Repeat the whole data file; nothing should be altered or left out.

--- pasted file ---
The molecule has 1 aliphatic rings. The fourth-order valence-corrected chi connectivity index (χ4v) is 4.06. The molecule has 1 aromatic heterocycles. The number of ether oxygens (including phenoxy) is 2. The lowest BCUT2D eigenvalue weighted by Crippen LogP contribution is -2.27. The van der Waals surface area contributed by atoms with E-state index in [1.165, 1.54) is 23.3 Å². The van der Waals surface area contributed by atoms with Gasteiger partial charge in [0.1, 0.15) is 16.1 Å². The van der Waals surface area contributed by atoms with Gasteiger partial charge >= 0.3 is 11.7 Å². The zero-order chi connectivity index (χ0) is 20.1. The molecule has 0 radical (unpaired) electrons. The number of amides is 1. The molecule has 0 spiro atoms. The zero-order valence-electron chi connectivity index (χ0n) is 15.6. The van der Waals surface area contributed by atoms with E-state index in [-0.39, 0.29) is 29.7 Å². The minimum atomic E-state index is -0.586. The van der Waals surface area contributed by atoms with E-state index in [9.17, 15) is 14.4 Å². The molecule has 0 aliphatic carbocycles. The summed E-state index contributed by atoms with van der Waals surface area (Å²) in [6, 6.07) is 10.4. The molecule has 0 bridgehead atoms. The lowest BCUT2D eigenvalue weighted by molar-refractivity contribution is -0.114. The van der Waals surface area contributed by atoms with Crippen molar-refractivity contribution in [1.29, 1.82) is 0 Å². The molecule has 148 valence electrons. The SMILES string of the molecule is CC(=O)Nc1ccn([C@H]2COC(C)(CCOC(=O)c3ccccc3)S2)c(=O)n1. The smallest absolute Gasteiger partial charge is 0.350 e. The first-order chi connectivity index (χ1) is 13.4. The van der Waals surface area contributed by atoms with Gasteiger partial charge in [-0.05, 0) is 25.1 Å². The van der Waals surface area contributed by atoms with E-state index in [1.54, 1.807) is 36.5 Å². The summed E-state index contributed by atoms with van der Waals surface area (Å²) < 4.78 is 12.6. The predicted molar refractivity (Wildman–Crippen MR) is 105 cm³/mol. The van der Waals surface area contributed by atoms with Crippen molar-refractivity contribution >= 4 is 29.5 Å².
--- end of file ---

The molecule has 1 aliphatic rings. The fourth-order valence-corrected chi connectivity index (χ4v) is 4.06. The molecule has 1 aromatic heterocycles. The number of ether oxygens (including phenoxy) is 2. The lowest BCUT2D eigenvalue weighted by Crippen LogP contribution is -2.27. The van der Waals surface area contributed by atoms with E-state index in [1.165, 1.54) is 23.3 Å². The van der Waals surface area contributed by atoms with Gasteiger partial charge in [0.1, 0.15) is 16.1 Å². The van der Waals surface area contributed by atoms with Gasteiger partial charge >= 0.3 is 11.7 Å². The zero-order chi connectivity index (χ0) is 20.1. The molecule has 0 radical (unpaired) electrons. The number of amides is 1. The molecule has 0 spiro atoms. The zero-order valence-electron chi connectivity index (χ0n) is 15.6. The van der Waals surface area contributed by atoms with E-state index in [-0.39, 0.29) is 29.7 Å². The minimum atomic E-state index is -0.586. The van der Waals surface area contributed by atoms with E-state index in [9.17, 15) is 14.4 Å². The molecule has 0 aliphatic carbocycles. The summed E-state index contributed by atoms with van der Waals surface area (Å²) in [6, 6.07) is 10.4. The molecule has 0 bridgehead atoms. The lowest BCUT2D eigenvalue weighted by molar-refractivity contribution is -0.114. The van der Waals surface area contributed by atoms with Crippen molar-refractivity contribution in [1.29, 1.82) is 0 Å². The molecule has 148 valence electrons. The SMILES string of the molecule is CC(=O)Nc1ccn([C@H]2COC(C)(CCOC(=O)c3ccccc3)S2)c(=O)n1. The smallest absolute Gasteiger partial charge is 0.350 e. The first-order chi connectivity index (χ1) is 13.4. The van der Waals surface area contributed by atoms with Gasteiger partial charge in [-0.05, 0) is 25.1 Å². The van der Waals surface area contributed by atoms with E-state index in [1.54, 1.807) is 36.5 Å². The summed E-state index contributed by atoms with van der Waals surface area (Å²) < 4.78 is 12.6. The predicted molar refractivity (Wildman–Crippen MR) is 105 cm³/mol. The van der Waals surface area contributed by atoms with Crippen molar-refractivity contribution >= 4 is 29.5 Å².